But to claim a listener’s attention, a substantial classical piece must entice the dimension of human perception that responds to large structures and long metaphorical narratives. This, more than anything lofty about the music, accounts for the greater complexity, typically, of classical works in comparison with more popular styles of music. One reason “Sgt. Pepper’s Lonely Hearts Club Band” stunned my generation at its 1967 release was that this Beatles album was not just a collection of songs but a whole composition. I remember sitting in my freshman dorm room with friends, listening to the entire album in silence. That was a new experience in rock. “Sgt. Pepper” pointed the way to longer total-concept albums like Radiohead's
In Rainbows,” the big news in pop music today.

No one was better than Leonard Bernstein at drawing new listeners to classical music. When he presented his Young People’s Concerts with the New York Philharmonic, he didn’t have music videos or PowerPoint, and didn’t need them. It was just our amazing Uncle Lenny explaining the content of a piece, conveying its character and revealing its secrets. But when the explanations were over, Bernstein would turn to his young listeners and say, “Are you ready?” The time had come to settle down and focus as the orchestra performed the piece in question. Instilling audiences of all ages with the ability — and patience — to listen to something long was crucial to an appreciation of classical music. It still is.

Cocktail bars for classical music?

Posted December 31, 2007

6 comments:

Pianoman said...

Great idea! There are jazz clubs all over NY City - why not classical clubs? These would give great opportunities to young pianists to practice their reportoires and while the actual performances and the stage capabilities might not be the best, does that really matter if people who otherwise would not attend a classical concert got an opportunity to see just how great classical music can be.

In my opinion Mozart was the greatest 'jazz' pianist ever to have lived.

Vinny Hall said...

I looked at the reference to Eleanor Rigby which is one of those rare songs in the Dorian mode. I hadn't realized the influence of Vivaldi in the song but now I see it. I agree with the comment that Mahler’s “Resurrection” Symphony is no more profound than “Eleanor Rigby" just longer. In fact the Eleanor Rigby link quotes Howard Goodall who said that the Beatles' works are "a stunning roll-call of sublime melodies that perhaps only Mozart can match in European musical history"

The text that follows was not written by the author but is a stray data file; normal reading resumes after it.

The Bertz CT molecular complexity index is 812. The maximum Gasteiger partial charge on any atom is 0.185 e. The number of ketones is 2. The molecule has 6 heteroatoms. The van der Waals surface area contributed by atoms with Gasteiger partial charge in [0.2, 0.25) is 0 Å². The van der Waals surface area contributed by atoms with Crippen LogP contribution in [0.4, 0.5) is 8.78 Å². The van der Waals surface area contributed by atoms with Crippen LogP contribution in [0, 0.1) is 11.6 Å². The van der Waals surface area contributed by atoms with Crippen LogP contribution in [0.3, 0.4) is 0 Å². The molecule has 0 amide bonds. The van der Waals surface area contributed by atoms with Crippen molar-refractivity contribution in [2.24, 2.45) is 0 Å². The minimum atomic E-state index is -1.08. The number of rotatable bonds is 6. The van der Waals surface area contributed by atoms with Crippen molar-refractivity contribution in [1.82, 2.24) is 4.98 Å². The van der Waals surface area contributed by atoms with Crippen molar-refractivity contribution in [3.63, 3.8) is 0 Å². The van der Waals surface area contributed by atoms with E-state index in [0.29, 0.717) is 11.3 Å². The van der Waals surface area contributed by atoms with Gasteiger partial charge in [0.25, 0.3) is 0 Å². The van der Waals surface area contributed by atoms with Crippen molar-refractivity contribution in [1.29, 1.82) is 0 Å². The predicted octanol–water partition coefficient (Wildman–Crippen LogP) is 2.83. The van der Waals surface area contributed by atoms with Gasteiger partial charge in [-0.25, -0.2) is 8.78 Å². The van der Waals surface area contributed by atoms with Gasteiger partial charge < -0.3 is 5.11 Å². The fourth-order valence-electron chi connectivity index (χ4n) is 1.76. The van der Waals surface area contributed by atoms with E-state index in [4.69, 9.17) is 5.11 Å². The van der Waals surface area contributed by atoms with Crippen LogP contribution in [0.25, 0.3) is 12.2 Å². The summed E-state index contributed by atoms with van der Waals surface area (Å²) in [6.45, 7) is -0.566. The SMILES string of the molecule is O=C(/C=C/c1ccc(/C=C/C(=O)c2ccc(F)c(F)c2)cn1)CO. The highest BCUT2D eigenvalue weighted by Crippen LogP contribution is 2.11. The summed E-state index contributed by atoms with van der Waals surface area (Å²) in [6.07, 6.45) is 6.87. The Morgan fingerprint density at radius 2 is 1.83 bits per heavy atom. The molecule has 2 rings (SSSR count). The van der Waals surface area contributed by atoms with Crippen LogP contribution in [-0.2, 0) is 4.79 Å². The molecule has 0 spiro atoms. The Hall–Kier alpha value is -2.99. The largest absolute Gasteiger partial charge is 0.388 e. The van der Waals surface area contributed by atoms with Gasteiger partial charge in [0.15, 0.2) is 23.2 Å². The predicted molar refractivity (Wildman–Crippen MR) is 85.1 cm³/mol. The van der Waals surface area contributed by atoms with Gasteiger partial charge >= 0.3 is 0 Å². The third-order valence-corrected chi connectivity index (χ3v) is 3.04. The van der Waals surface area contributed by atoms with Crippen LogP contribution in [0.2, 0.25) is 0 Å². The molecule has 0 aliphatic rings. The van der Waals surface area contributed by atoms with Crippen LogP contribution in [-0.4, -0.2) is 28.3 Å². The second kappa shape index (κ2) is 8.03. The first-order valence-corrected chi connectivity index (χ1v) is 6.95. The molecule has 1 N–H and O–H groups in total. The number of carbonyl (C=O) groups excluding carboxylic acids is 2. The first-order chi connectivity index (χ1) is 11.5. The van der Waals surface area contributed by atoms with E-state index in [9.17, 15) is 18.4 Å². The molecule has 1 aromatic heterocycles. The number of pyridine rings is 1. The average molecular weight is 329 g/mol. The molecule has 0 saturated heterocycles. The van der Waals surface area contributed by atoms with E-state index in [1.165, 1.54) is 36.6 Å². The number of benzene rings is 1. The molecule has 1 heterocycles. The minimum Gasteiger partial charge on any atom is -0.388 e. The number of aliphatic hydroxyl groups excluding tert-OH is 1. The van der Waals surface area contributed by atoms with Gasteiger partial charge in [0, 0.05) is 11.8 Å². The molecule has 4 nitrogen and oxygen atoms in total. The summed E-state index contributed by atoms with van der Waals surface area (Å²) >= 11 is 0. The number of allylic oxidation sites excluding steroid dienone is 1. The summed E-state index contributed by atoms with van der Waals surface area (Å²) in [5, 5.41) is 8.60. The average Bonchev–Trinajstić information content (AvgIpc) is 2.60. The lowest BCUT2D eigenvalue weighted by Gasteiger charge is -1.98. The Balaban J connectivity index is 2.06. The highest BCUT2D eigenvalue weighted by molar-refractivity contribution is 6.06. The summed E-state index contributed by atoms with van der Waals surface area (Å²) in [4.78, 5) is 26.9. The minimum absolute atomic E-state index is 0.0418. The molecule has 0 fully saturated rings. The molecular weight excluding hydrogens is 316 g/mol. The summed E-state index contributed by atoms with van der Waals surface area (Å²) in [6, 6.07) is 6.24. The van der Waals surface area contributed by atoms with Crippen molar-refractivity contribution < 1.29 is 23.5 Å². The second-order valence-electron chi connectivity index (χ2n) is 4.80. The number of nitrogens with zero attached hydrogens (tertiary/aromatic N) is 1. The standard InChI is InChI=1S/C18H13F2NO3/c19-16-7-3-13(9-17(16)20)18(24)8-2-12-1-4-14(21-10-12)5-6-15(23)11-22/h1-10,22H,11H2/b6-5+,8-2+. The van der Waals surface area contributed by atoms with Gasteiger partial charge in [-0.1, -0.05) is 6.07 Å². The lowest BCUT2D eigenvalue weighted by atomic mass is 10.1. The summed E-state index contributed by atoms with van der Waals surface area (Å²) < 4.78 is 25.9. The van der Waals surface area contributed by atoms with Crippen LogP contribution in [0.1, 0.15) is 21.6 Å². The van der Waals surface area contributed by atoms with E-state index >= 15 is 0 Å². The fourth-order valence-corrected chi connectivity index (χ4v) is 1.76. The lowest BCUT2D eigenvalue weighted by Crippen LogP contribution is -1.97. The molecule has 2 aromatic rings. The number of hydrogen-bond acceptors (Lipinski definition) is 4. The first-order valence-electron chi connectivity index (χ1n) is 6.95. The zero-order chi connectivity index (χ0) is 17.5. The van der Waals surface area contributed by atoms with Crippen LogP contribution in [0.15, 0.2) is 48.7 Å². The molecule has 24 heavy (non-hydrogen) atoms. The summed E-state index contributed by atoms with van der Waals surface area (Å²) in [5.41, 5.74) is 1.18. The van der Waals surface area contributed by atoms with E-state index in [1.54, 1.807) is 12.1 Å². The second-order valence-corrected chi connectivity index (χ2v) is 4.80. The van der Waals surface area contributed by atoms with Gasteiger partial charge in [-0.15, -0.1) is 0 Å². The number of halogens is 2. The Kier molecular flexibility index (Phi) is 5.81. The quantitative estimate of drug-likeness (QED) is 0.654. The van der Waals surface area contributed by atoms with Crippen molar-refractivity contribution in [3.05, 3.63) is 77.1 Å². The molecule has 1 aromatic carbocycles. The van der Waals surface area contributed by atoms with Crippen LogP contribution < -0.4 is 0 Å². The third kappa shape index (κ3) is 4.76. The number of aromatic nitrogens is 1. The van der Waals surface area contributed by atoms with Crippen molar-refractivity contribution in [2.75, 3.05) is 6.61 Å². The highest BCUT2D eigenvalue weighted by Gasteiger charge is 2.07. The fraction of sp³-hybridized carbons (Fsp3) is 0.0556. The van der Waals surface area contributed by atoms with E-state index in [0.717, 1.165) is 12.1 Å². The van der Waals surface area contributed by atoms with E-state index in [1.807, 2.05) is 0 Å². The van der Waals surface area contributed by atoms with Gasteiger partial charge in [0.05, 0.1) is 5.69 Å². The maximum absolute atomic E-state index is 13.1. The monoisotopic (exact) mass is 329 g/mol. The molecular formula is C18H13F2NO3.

Good idea on the classical clubs!

Sincerely,
Vinny

MIchael N. Hull said...

Many years ago I met Itzhak Perlman at a concert in New York and asked him what other musical interests he had. He immediately said that he liked the Beatles. I later learned that he also like Billy Joel.

Perlman teamed up with Previn to record a CD of Scott Joplin. It's not my favorite Joplin recording - this goes to Joshua Rifkin.

Regards,
Michael

Peter said...

I wonder if Western culture, especially that in the U.S.A. is in danger of entering a new period of ‘the dark ages’. Schools are dropping our cultural heritage from their curricula. I grew up learning Latin in addition to French and German. Some of my friends opted for Greek instead of Latin but in learning these languages we learned a little about some modern day and some ancient cultures. We also had after school programs, usually on a Friday evening, that were devoted to things like introducing us to classical music. We of course went to the musical evenings to walk the girls home afterwards but some of the music stuck with us even if the girls did not. Learning Greek, and Greek mythology coupled with an appreciation of classical music lead directly into an understanding for me of opera. But I fear all of that is gone in favor of sports, and sports, and sports. We now worship the Gods of football rather than the Gods of the Arts.

Take care,
Peter

Vinny Hall said...

Peter ... I totally agree with you. Our school system is becoming very one sided on the educational side and overly weighted by sports on the extracurricular side.